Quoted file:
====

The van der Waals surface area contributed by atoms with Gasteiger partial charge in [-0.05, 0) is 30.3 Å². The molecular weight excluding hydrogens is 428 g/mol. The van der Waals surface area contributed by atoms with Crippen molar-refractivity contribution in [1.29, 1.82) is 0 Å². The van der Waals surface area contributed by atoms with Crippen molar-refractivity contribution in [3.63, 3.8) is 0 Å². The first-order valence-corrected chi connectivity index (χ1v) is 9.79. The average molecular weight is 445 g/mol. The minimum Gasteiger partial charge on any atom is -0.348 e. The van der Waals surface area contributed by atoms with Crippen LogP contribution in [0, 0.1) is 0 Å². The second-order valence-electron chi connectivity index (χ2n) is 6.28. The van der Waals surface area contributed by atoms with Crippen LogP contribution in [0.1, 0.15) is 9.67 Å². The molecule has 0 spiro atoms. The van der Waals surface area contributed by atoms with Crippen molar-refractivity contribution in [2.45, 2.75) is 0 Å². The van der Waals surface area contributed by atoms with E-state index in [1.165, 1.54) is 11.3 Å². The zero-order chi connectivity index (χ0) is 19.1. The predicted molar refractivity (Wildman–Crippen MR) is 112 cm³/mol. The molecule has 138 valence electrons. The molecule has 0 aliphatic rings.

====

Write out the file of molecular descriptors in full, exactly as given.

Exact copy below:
The van der Waals surface area contributed by atoms with Gasteiger partial charge in [-0.05, 0) is 30.3 Å². The molecular weight excluding hydrogens is 428 g/mol. The van der Waals surface area contributed by atoms with Crippen molar-refractivity contribution in [1.29, 1.82) is 0 Å². The van der Waals surface area contributed by atoms with Crippen molar-refractivity contribution in [3.63, 3.8) is 0 Å². The first-order valence-corrected chi connectivity index (χ1v) is 9.79. The average molecular weight is 445 g/mol. The minimum Gasteiger partial charge on any atom is -0.348 e. The van der Waals surface area contributed by atoms with Crippen LogP contribution in [0, 0.1) is 0 Å². The second-order valence-electron chi connectivity index (χ2n) is 6.28. The van der Waals surface area contributed by atoms with Crippen LogP contribution in [0.1, 0.15) is 9.67 Å². The molecule has 0 spiro atoms. The van der Waals surface area contributed by atoms with Crippen molar-refractivity contribution in [2.45, 2.75) is 0 Å². The van der Waals surface area contributed by atoms with E-state index in [1.165, 1.54) is 11.3 Å². The zero-order chi connectivity index (χ0) is 19.1. The predicted molar refractivity (Wildman–Crippen MR) is 112 cm³/mol. The molecule has 138 valence electrons. The molecule has 0 aliphatic rings.